Tournament of stars 0812

Former McNeese basketball player Kevin Hardy, center, at the 2017 Tournament of the Stars tournament.


The Buffalo All-Stars take on Team Logan during the annual Tournament of Stars Pro Am Basketball Classic at Barbe High School in Lake Charles, La., Saturday, Aug. 11, 2018. The event raises money for student scholarships. (Rick Hickman/Lake Charles American Press)

The final edition of the Tournament of the Stars pro-am basketball tournament will be held next week. The tournament, which has attracted more than a dozen NBA players over the years, started out as a recreational project but grew into a community staple that has helped provide scholarships to hundreds of area students.

Harold McReynolds co-founded the tournament in 1994 and helped it grow over the years. Eventually the tournament became a way for McReynolds to provide scholarships, which he wanted to do to honor his late father.

“Me and another guy, Floyd Guillory, used to go play in tournaments all the time,” McReynolds said. “We decided to host our own tournament. Back then, you had to go find adult tournaments. We did it just for fun and started in 1994 with four teams — and one of them was a women’s team. We didn’t know that until they got here so we had them playing against men.”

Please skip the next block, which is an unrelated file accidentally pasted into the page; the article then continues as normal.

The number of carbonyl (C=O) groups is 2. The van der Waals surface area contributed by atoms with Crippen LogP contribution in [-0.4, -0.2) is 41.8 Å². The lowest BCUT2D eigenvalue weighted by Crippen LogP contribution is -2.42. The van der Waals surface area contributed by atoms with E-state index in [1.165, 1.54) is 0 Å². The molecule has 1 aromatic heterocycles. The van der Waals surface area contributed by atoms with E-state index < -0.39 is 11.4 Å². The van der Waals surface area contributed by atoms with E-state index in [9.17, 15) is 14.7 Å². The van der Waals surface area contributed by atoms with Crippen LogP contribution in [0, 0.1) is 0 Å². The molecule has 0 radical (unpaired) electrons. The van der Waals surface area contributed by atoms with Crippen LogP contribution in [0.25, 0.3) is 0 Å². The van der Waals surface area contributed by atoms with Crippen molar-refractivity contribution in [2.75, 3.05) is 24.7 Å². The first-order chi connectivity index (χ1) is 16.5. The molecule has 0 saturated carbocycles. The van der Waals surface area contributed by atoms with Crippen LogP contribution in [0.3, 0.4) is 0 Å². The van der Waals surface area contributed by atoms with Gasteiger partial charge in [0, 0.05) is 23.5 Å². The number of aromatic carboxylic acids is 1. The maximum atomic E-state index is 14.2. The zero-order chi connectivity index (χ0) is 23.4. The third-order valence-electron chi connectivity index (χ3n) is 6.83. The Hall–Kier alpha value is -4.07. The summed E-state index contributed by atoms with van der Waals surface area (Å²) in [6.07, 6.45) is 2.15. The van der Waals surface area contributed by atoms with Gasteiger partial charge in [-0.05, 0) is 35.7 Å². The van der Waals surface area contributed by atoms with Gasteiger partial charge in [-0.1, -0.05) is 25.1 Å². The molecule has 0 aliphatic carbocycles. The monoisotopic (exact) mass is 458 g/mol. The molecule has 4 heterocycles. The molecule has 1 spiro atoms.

It started off slow the first four or five years, then Guillory went off to do other things. McReynolds said he decided to keep the tournament going and merged it with a more personal project.

“My dad, Israel, passed away in 1991 and I was thinking of ways to honor him,” he said. “I grew up with a lot of kids he would take in. They would stay for two weeks, a month, two years. He believed in education and he believed in helping kids. So I decided to establish a scholarship fund in his name. That gave me a purpose to put something behind the tournament, have some meaning behind it.”

McReynolds hit the road to study what worked and didn’t work at other tournaments.

“Most were disorganized, but Mobile had a good one named Bud Fest, so I learned from that one,” he said.

Tournament of stars

From left, tournament organizer Harold McReynolds and former NBA stars Penny Hardaway and Kareem Abdul-Jabbar.

“I just wanted a good product, I didn’t care what it would eventually get to. Back then, 20-25 teams was a big tournament. After another four or five years after that it got to the point where we were able to give a scholarship away. It was kind of emotional, we gave it to Desmond Wallace, who is a pastor (and Calcasieu Parish School Board member) now. He was at Washington-Marion and wanted to go to Bible school. When we interviewed him he was real innocent, he wrote a nice essay and was in need. I remember how calm he was, what he wanted and how he talked. It all just hit me, and to be able to help him with a scholarship in my dad’s name, it was real emotional for me.”

About 300 scholarships have been awarded since then. McReynolds said the success of the tournament and scholarship program is due to the team of volunteers that have helped them grow.